Suppose we have a graph $G$ with $n$ vertices. Suppose LP is a linear programming problem where there is a variable for each vertex of $G$, each variable can take value $≥0$, for each odd cycle of $G$ we add to LP the constraint $x_a+x_b+x_c+\dots +x_i≥1$ where $x_a,x_b,x_c,...,x_i$ are the vertices of the cycle. The objective function of LP is $\min \sum\limits_{1}^{n}{x_i}$.

Suppose $S$ is an optimal solution of LP. If a variable $x_v$ takes on a value $>0$ in $S$, is it guaranteed that there exists a minimum odd cycle transversal that contains $v$? By minimum odd cycle transversal, I mean an odd cycle transversal with the fewest number of vertices.

  • $\begingroup$ This should be false, because it would, according to Hao S's answer below, yield a polynomial algorithm for OCT, assuming that we can solve the LP somehow. The LP subproblem does have an exponential number of constraints, but there are methods to solve LP's like that, if a so called separation oracle exists (see more here: cs.princeton.edu/~smattw/Teaching/521fa17lec15.pdf or search by "linear programming", "separation oracle" keywords). For odd cycle transversal a polynomial-time separation oracle is known, hence a counterexample to your statement should be known. $\endgroup$ – Kaban-5 Aug 3 '20 at 19:07
  • $\begingroup$ A polynomial-time separation oracle is mentioned in the section 3.1 of this paper: arxiv.org/abs/1702.06969 . The linked paper considers an edge-version of odd cycle transversal (but with different edges having different costs), but I think that you can reduce the vertex version to the edge vertex by carefully splitting each vertex into three. $\endgroup$ – Kaban-5 Aug 3 '20 at 19:12
  • $\begingroup$ The paper arxiv.org/abs/1702.06969 in 3.1 says that it is possible solve MinUncut in polynomial time. Because MinUncut is NP-hard, this means that P=NP (if the paper is right!!). $\endgroup$ – Mario Giambarioli Aug 4 '20 at 2:26
  • $\begingroup$ I don't think it does. As far as I undersand, the section 3.1 says that it is possible to solve linear relaxation (take the natural integer linear program for the problem and replace it with a real linear programming by removing requirement that all variables should be integers) of MInUncut in polynomial time. Then, they use the exact solution of the relaxed problem to obtain an approximate solution of the original problem and prove some results about the quality of approximation. $\endgroup$ – Kaban-5 Aug 4 '20 at 12:19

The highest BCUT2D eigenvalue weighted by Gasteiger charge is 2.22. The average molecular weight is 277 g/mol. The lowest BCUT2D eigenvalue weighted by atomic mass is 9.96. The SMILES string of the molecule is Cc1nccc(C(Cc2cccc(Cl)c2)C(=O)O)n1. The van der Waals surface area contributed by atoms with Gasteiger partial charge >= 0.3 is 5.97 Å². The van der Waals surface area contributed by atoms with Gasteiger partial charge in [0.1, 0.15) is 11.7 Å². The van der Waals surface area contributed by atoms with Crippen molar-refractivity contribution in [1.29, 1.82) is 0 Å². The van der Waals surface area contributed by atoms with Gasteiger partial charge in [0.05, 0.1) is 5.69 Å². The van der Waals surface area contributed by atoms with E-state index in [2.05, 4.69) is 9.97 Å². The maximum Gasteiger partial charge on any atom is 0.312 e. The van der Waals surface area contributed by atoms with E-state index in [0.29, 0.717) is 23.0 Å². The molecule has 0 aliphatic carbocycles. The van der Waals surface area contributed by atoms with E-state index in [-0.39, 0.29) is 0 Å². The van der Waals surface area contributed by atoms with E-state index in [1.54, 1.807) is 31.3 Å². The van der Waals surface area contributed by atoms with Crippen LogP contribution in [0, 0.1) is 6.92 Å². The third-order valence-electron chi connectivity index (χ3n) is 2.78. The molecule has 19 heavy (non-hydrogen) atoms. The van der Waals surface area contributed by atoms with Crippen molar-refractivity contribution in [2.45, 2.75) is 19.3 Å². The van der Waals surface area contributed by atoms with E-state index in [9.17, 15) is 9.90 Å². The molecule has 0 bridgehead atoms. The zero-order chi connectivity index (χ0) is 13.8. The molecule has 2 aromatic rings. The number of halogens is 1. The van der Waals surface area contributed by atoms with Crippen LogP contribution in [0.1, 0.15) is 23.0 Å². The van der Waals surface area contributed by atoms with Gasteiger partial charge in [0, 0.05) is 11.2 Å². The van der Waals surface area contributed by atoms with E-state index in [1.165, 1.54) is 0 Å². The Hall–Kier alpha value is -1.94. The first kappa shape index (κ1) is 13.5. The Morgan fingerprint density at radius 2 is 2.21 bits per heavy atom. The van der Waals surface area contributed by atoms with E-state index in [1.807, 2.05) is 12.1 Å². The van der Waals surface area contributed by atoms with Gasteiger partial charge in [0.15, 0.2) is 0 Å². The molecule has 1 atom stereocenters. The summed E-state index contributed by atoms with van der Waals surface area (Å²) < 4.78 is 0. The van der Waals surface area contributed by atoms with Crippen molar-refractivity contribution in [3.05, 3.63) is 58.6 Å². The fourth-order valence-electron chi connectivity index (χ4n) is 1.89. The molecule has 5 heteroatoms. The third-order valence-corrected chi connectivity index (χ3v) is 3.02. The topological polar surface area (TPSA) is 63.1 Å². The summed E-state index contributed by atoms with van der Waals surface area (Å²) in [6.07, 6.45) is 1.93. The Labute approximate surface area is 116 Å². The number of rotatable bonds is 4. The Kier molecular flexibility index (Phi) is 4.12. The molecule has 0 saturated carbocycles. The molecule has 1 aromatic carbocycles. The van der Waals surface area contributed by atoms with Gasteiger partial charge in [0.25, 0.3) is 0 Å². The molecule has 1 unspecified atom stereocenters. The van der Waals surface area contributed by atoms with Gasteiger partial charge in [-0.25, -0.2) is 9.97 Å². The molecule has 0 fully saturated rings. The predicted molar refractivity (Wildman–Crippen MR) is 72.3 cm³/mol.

• $\begingroup$ I think that I found an explicit counterexample to your conjecture, I will post it as an answer in a short time. $\endgroup$ – Kaban-5 Aug 4 '20 at 12:20

No, $v$ does not have to belong to any minimum odd cycle transversal.

Consider the following undirected graph. The vertices are split into eight groups: $C_i$ for $i \in [0, 3]$, each of them containing $4$ vertices and $F_i$ for $i \in [0, 3]$, each containing $3$ vertices. The following edges (and only them) are present in the graph:

  1. All edges between $C_i$ and $C_{(i + 1) \bmod 4}$ for every $i \in [0, 3]$
  2. All edges between $C_i$ and $F_i$ for every $i \in [0, 3]$
  3. All edges between $F_0$ and $F_2$, all edges between $F_1$ and $F_3$

Let's prove the following statements:

  1. Any OCT that contains a vertex from one of the $C_i$'s has size at least $7$, but there are OCT's of size $6$ (for example, $F_0 \cup F_1$).
  2. In any optimal solution to the LP relaxation, the variables corresponding to vertices from $F_i$'s are set to zero. Moreover, there is only one optimal solution to the LP relaxation: set all variables corresponding to vertices of $C_i$ to $1/3$.

If both are true, then, for every nonzero variable in the optimal solution to the LP, there is no minimal OCT that passes through the corresponding vertex. Because the graph is small enough, you can verify both these statements on a computer. But I will give a short "human" proof to both.

For the minimum OCT part, it is clear that we should either delete each of the vertex group either fully, or not touch it at all (because just a single vertex from the group is "good enough representative" for the whole group). Moreover, we can see that deleting one $C_i$ group is not enough. If we delete, say, the group $C_0$, there is still an odd cyle $F_1 \to C_1 \to C_2 \to C_3 \to F_3 \to F_1$. Hence, we still have to delete at least one other group, for $7$ vertices in total. On the other hand, $F_0 \cup F_1$ is an OCT with size $6$.